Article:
I was in Europe, in my home in Germany, in a large city. My husband was at work and my young son already home from school. I was tired and had just lay down for a nap before my afternoon language class when my husband called telling me to turn the television on, something bad had happened. I did and saw the first pictures of the Towers. The first one had apparently just been hit and was burning. It was incredible and I couldn’t fully take in what I was looking at. I just prayed they’d be able to get the rest of the building evacuated.
My husband was terrified. He kept saying “This is bad. This is very, very bad. What does it mean?? What does it mean?? What will they do??”
I told him to calm down, wait and see. Don’t panic. Wait for the facts of the situation to come in before we evaluated what to do next, if there was anything to be done. As I said we lived in a large city at the time and the entire town was abuzz.
After a while I got ready and left for my language class that afternoon. When I boarded the bus an older woman recognized me as American and got up and gave me her seat. The whole ride to my class she smiled at me gently like she understood, and when she got off she patted my shoulder as she left. In a culture as formal as this one that almost never happens with people who don’t know one another. I was so touched I began crying. It was the first time. I think before then I had mostly still been in shock.
When I arrived at my class and was seated, my teacher, a young man from Cologne… he must’ve been in his early to mid 20’s, that’s the only way I can explain what he did next… immaturity and being out of his depth… he expressed surprise at my showing up at all. I looked him in the eye and said “Why wouldn’t I?” Americans don’t cringe from difficult situations and we aren’t a frightened people. We act. This is fact.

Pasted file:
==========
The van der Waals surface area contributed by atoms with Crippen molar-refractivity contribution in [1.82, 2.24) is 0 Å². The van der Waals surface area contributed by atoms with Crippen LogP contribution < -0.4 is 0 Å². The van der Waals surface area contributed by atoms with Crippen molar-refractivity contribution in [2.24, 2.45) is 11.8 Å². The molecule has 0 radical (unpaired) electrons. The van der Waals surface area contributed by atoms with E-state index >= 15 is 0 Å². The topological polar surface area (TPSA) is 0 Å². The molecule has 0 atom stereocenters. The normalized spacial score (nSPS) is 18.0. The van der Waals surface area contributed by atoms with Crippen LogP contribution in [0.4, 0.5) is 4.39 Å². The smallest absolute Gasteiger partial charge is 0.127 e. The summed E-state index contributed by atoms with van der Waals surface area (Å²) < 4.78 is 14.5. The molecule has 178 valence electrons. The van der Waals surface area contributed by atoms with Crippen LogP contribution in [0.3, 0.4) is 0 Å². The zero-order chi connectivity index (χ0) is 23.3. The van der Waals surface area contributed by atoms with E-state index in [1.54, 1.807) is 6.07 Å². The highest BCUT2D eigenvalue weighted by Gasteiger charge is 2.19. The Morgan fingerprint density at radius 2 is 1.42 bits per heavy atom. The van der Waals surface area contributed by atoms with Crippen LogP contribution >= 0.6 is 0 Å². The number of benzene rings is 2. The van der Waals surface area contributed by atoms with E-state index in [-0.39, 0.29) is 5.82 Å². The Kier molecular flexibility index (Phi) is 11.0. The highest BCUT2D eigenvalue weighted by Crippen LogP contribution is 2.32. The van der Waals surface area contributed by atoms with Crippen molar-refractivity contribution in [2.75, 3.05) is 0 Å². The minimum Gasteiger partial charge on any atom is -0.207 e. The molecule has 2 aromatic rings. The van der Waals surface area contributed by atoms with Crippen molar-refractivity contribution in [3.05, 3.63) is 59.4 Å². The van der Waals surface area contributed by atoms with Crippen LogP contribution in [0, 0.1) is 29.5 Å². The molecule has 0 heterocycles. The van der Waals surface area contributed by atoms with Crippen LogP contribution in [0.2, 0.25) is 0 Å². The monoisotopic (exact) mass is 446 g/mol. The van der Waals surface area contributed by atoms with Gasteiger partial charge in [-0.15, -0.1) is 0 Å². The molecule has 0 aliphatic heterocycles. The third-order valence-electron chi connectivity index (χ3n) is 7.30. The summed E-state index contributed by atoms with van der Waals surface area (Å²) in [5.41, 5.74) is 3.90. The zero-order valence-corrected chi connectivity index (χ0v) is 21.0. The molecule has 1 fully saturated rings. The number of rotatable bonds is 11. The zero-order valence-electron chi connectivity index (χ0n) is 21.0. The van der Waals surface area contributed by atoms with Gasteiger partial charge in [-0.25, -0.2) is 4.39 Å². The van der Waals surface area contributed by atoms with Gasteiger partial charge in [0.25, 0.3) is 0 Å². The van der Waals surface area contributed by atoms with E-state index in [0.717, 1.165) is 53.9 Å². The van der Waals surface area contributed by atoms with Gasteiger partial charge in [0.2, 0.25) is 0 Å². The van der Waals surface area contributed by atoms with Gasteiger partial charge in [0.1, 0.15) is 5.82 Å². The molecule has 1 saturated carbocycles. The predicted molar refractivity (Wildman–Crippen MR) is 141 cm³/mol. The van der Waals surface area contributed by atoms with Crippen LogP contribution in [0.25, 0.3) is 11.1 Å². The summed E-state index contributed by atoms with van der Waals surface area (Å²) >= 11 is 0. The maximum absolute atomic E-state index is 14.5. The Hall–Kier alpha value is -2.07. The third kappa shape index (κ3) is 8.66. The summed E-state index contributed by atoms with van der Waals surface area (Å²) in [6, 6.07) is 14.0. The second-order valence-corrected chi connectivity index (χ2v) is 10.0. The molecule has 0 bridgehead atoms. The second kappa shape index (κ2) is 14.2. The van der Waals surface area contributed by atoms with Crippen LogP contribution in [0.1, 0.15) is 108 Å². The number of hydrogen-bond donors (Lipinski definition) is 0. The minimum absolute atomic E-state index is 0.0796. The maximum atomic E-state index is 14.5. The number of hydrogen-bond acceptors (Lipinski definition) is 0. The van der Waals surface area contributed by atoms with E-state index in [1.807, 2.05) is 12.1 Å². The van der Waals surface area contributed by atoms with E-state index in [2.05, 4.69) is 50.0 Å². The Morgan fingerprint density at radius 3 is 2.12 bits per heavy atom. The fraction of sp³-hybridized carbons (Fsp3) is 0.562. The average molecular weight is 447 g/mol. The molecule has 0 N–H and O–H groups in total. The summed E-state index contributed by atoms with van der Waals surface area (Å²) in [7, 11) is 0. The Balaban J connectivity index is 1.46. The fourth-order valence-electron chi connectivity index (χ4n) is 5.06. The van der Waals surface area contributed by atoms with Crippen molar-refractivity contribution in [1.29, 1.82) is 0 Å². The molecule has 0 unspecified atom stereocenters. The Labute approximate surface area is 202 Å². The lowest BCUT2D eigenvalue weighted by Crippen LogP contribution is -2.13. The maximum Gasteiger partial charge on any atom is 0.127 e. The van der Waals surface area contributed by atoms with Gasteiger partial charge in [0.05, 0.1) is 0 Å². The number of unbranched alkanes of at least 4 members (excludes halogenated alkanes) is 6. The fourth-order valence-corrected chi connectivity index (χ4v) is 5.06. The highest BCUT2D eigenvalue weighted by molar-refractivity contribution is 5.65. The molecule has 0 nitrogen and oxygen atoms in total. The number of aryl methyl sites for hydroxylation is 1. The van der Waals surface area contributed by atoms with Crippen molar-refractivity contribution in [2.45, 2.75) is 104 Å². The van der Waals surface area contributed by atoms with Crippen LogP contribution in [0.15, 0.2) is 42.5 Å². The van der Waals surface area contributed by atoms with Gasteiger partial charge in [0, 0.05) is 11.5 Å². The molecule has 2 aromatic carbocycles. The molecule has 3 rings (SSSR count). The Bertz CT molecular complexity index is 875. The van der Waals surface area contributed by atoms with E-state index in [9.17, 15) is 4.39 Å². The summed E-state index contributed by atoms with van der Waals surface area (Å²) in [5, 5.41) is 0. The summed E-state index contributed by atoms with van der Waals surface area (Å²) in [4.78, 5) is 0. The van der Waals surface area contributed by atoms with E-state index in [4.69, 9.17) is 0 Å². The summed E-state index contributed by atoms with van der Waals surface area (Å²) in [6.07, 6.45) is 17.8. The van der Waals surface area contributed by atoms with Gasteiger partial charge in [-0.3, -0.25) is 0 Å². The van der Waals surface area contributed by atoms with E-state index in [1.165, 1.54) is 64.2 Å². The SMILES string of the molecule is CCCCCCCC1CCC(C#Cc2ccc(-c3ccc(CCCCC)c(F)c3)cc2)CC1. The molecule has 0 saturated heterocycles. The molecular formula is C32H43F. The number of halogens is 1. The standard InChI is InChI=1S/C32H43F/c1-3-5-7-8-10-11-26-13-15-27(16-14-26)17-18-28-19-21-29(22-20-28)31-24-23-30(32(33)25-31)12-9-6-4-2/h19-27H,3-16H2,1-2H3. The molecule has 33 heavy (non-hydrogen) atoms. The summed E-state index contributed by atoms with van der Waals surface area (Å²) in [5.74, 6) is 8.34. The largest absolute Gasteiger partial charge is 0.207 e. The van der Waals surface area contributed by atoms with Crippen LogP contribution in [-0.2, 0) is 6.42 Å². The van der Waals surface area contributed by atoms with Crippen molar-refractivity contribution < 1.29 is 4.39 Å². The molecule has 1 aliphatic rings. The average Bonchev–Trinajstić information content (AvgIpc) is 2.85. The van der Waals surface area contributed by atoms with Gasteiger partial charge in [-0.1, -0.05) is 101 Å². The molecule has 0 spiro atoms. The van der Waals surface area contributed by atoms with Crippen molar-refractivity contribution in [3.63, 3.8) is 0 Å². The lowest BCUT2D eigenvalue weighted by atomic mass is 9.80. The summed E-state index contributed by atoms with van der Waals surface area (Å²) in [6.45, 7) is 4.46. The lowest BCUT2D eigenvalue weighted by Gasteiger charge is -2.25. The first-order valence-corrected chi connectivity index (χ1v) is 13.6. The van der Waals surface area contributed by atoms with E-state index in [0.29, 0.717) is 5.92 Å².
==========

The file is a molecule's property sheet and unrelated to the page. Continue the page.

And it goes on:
He then asked me if I’d ever visited the Twin Towers. When I said no he said “Well that’s a shame because you won’t get to NOW!” and laughed. He was the only one. No one else in the class thought it was funny *at all*.
This guy must’ve been very intimidated by me or Americans in general, because he totally put me on the spot by asking next what America’s next move was going to be and what I hoped would happen. Imagine sitting in a language class with people from literally all over the world. Turkey, Iran, Iraq, Afghanistan, Pakistan, Poland, the Czech Republic, South American countries, all over Asia. Everyone was intensely focused on me looking for an answer I couldn’t give them. I told him I didn’t know, we’d have to see, but I hoped with all my heart America and its allies would find the people who did this and bring them to justice. I was confident that would happen.
My husband came home early and picked me up after class, and later we learned both towers had fallen and watched the heartbreaking replays and reports on television. We sat huddled together praying silently for the victims and their families. It was very quiet in the city when we went out to eat later that night. Our town was multi-cultural and people were very kind to each other. It was like in the face of this horrible tragedy they forgot their differences and just became people, a common humanity.
I’m a proud American but I don’t want to forget there were 61 other countries involved in the tragedy that day. There were 372 foreign nationals for a total of 12%. In my opinion this makes this terrible event an international happening that affected us all. The behavior of the people in my part of Europe reflected that feeling. We were very much one people that day and for the days to come. When I remember that it gives me faith that at our core we realize we are one.